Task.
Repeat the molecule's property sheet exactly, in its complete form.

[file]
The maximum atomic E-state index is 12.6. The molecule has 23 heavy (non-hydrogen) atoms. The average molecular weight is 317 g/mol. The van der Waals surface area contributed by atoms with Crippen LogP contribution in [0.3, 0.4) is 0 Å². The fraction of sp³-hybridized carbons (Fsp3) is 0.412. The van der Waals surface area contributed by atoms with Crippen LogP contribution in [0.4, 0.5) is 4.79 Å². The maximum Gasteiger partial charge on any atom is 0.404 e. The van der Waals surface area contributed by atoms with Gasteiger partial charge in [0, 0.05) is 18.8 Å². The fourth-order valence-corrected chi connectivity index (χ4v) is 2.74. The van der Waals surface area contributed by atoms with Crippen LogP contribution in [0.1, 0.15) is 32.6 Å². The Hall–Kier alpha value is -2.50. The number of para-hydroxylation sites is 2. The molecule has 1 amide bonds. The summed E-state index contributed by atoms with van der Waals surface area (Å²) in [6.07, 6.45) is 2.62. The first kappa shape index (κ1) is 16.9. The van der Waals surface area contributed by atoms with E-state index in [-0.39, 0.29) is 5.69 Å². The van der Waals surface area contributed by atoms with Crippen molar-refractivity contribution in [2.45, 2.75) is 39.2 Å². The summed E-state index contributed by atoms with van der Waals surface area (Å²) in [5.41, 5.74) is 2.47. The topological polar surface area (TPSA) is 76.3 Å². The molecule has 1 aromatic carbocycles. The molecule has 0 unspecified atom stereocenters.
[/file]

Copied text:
The maximum atomic E-state index is 12.6. The molecule has 23 heavy (non-hydrogen) atoms. The average molecular weight is 317 g/mol. The van der Waals surface area contributed by atoms with Crippen LogP contribution in [0.3, 0.4) is 0 Å². The fraction of sp³-hybridized carbons (Fsp3) is 0.412. The van der Waals surface area contributed by atoms with Crippen LogP contribution in [0.4, 0.5) is 4.79 Å². The maximum Gasteiger partial charge on any atom is 0.404 e. The van der Waals surface area contributed by atoms with Gasteiger partial charge in [0, 0.05) is 18.8 Å². The fourth-order valence-corrected chi connectivity index (χ4v) is 2.74. The van der Waals surface area contributed by atoms with Crippen LogP contribution in [0.1, 0.15) is 32.6 Å². The Hall–Kier alpha value is -2.50. The number of para-hydroxylation sites is 2. The molecule has 1 amide bonds. The summed E-state index contributed by atoms with van der Waals surface area (Å²) in [6.07, 6.45) is 2.62. The first kappa shape index (κ1) is 16.9. The van der Waals surface area contributed by atoms with E-state index in [-0.39, 0.29) is 5.69 Å². The van der Waals surface area contributed by atoms with Crippen molar-refractivity contribution in [2.45, 2.75) is 39.2 Å². The summed E-state index contributed by atoms with van der Waals surface area (Å²) in [5.41, 5.74) is 2.47. The topological polar surface area (TPSA) is 76.3 Å². The molecule has 1 aromatic carbocycles. The molecule has 0 unspecified atom stereocenters.